Police have reportedly seized at least one Sony PlayStation 4 (PS4) console in raids in Belgium after the attacks. International security services struggle to decrypt communication via Sony’s PlayStation 4, according to Jan Jambon, Belgium’s Interior Minister.
According to Forbes, PlayStation 4 could have offered a range of ways to communicate secretly. It has been suggested for example terrorists could spell out an attack plan in Super Mario Maker’s coins and share it privately with a friend, or two Call of Duty players could write messages to each other on a wall in a disappearing spray of bullets. British and American intelligence agencies have already tried to infiltrate online gaming communities to keep an eye on potential terrorists, according to documents leaked by whistleblower Edward Snowden.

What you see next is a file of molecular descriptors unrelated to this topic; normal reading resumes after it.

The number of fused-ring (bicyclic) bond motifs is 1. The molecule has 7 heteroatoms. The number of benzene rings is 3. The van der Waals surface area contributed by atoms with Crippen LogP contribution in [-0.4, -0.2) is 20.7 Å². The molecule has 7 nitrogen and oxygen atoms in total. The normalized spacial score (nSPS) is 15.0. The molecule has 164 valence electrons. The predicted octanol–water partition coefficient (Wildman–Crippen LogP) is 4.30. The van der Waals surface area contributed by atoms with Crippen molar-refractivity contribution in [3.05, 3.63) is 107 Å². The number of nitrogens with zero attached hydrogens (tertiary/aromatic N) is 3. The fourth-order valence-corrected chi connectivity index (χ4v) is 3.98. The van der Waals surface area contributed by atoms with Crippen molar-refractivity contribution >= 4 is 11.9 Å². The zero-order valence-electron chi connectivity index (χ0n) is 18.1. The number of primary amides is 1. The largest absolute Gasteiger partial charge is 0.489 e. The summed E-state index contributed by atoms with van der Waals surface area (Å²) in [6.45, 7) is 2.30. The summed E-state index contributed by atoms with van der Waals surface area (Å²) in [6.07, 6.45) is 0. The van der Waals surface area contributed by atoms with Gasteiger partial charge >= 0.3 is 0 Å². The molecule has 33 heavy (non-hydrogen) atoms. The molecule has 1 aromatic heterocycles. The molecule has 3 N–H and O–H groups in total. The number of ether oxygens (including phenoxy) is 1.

Spies from America’s NSA and the UK’s sister electronic eavesdropping agency GCHQ stalked online games like “World of Warcraft” and “Second Life,” fearing that terrorist or criminal networks could use the virtual worlds to communicate secretly.
“The most difficult communication between these terrorists is via PlayStation 4,” the minister said, three days before the terrorist attacks in Paris. “It’s very, very difficult for our services — not only Belgian services but international services — to decrypt the communication that is done via PlayStation 4.”